Whip Finish


Ralph Long - Mar 2015

Rigging in the cold, always seems to be the most daunting task at hand whenever I am fly fishing winter waters. So, as history had already proven, standing at the rear of my truck attempting to complete a simple task I had done a million times over was once again kicking my ass. Even though 25 degrees and no wind felt almost balmy when I first stepped out of the truck, 5 minutes with bare finger tips trying to tie a tandem rig with two size #16 nymphs quickly changed all of that. And to make matters worse, fluorocarbon really does disappear when the backdrop is snow on an overcast day. Not to mention those little tungsten bead-heads certainly do disappear in a flash when dropped in snow. A realization I was none too subtly coming to grips with as I searched for my fly while muttering unsavory expletives. "Son#@!&&^%$#," I thought out loud as I went back to work rigging my dropper with the now added benefit of not only cold but wet fingers. I finished up, sat my rod aside and blew on my fingers to warm them. For a fleeting second I saw my wife's bewildered look while shaking her head as I packed to go trout fishing in January. Thankfully I was called back to my senses by the sound of the stream to my left and the knowledge of what lay beneath those waters.

Winter to most is an ugly time of year, unless folks find themselves looking out over new-fallen snow and an almost Christmas time view. Those views tend to fade quickly however, with trampled and dirty snow soon changing to slush. For me, the winter world is simply a world in black-and-white. Not only in the visual sense of a lack of color, but also the fact that winter reveals everything. No vegetation and flora's which to hide behind. In the winter you see the outdoors as it is, with no distractions. And while many of the colors are not often found, many more step to the front to take their place. In the summer the river stones look a basic grey. But in the winter, the blues, greens and opposing shades of greys and whites come forward showing all the beauty in natural slate and water-worn rock. Even the colors in the streambed rock seem to shine brighter in the winter with less reflection from overhead cover to compete with. I try to take it all in when on the water. To find the beauty in whatever the situation has to offer. Sometimes I fail, but those times are few and far between since nature always has something to offer.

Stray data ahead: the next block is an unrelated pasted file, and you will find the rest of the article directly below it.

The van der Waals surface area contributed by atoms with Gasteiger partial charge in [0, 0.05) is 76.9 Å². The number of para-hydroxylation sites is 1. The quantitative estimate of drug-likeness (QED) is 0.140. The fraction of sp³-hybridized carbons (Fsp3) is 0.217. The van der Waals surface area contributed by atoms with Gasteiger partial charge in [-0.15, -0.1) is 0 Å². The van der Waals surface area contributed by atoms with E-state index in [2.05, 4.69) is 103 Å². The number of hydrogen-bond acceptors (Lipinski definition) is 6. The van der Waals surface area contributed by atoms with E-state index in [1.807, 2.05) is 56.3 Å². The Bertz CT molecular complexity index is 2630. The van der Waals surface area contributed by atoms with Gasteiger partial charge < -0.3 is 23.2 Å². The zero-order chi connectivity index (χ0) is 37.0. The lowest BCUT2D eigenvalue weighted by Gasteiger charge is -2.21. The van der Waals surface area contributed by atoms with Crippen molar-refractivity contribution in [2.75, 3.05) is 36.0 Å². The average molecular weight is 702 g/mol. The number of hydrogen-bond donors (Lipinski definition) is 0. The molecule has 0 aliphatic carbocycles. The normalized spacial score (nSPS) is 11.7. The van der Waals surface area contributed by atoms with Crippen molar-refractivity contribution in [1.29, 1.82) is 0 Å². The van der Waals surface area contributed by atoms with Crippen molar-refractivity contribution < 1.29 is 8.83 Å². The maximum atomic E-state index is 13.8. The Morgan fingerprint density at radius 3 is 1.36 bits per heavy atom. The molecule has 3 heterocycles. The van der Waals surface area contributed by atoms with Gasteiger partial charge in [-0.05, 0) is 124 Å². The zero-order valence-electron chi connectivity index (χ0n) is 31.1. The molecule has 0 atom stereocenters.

As my legs adjusted to the cold damp feeling of the stream against my waders, I slipped my indicator on to the desired depth and studied the water. I had chosen a bright orange indicator. Had I done it subconsciously to oppose the winter's lack of color? That would only be answered for certain by hours of intense therapy which, will never happen. So I'll go with yes. No sense in adding a white or pale yellow indicator to the already monochromatic scene. Attempting to hold tight to the bank, the effort took me several times to achieve as I dusted off my casting arm. Yet once my feel for the line returned and my drift was right, as if on cue that little orange dot dipped beneath the surface and a lift of the rod brought a hefty fish. It was a fat brown of 17-18 inches and quite stubborn with the prospects of leaving the water for my cold air world anytime soon. But eventually the rod won and I was admiring an example of colors in which only nature can provide. The buttery gold of its flanks, contrasted by the white belly and silver haloed black markings and bright orange spotting, were much more pronounced than any summertime fish I had landed. It was as if God had said, "The summer is for bloom, but for the fish of winter it is your time to shine." Shortly thereafter it was proven as such when a rainbow came to hand with bright crimson and orange flanks that extended through the entire cheek area. The bright silver of summer was replaced with a Smokey-olive color that provided for a truly beautiful fish. Trout and fishing for them, some often say is enhanced by the beautiful places in which they are found. However, I will contradict that by saying, trout take the areas in which they are found and make them that much more beautiful by adding colors found nowhere else in nature. They are the jewel that makes the setting a ring.

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